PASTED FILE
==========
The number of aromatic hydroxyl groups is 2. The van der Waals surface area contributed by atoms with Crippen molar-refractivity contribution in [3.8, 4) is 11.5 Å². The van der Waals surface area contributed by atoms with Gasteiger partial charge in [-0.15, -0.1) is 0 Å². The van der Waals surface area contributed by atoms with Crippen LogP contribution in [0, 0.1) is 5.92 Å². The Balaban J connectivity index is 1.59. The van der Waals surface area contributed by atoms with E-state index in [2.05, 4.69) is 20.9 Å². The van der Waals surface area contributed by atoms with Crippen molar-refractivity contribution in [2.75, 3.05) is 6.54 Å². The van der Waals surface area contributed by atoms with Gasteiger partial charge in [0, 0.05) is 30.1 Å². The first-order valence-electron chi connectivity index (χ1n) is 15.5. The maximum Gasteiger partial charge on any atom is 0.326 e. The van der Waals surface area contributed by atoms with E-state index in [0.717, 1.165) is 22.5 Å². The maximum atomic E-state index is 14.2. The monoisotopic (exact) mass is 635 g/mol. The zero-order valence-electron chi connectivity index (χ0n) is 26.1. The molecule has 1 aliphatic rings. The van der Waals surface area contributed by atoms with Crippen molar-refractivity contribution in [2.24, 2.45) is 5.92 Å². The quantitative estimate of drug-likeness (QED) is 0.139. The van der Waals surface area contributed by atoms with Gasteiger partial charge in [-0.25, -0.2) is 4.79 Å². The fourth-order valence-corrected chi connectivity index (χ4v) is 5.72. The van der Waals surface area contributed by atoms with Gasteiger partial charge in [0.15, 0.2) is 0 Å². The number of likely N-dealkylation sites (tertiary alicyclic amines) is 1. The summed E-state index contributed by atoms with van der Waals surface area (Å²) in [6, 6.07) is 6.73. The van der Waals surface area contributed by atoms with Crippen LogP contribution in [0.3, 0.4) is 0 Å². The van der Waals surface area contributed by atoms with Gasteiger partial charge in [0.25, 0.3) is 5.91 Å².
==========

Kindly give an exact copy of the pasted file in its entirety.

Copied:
The number of aromatic hydroxyl groups is 2. The van der Waals surface area contributed by atoms with Crippen molar-refractivity contribution in [3.8, 4) is 11.5 Å². The van der Waals surface area contributed by atoms with Gasteiger partial charge in [-0.15, -0.1) is 0 Å². The van der Waals surface area contributed by atoms with Crippen LogP contribution in [0, 0.1) is 5.92 Å². The Balaban J connectivity index is 1.59. The van der Waals surface area contributed by atoms with E-state index in [2.05, 4.69) is 20.9 Å². The van der Waals surface area contributed by atoms with Crippen molar-refractivity contribution in [2.75, 3.05) is 6.54 Å². The van der Waals surface area contributed by atoms with Gasteiger partial charge in [0, 0.05) is 30.1 Å². The first-order valence-electron chi connectivity index (χ1n) is 15.5. The maximum Gasteiger partial charge on any atom is 0.326 e. The van der Waals surface area contributed by atoms with E-state index in [0.717, 1.165) is 22.5 Å². The maximum atomic E-state index is 14.2. The monoisotopic (exact) mass is 635 g/mol. The zero-order valence-electron chi connectivity index (χ0n) is 26.1. The molecule has 1 aliphatic rings. The van der Waals surface area contributed by atoms with Crippen molar-refractivity contribution in [2.24, 2.45) is 5.92 Å². The quantitative estimate of drug-likeness (QED) is 0.139. The van der Waals surface area contributed by atoms with Gasteiger partial charge in [-0.25, -0.2) is 4.79 Å². The fourth-order valence-corrected chi connectivity index (χ4v) is 5.72. The van der Waals surface area contributed by atoms with Gasteiger partial charge in [0.15, 0.2) is 0 Å². The number of likely N-dealkylation sites (tertiary alicyclic amines) is 1. The summed E-state index contributed by atoms with van der Waals surface area (Å²) in [6, 6.07) is 6.73. The van der Waals surface area contributed by atoms with Crippen LogP contribution in [0.3, 0.4) is 0 Å². The van der Waals surface area contributed by atoms with Gasteiger partial charge in [0.25, 0.3) is 5.91 Å².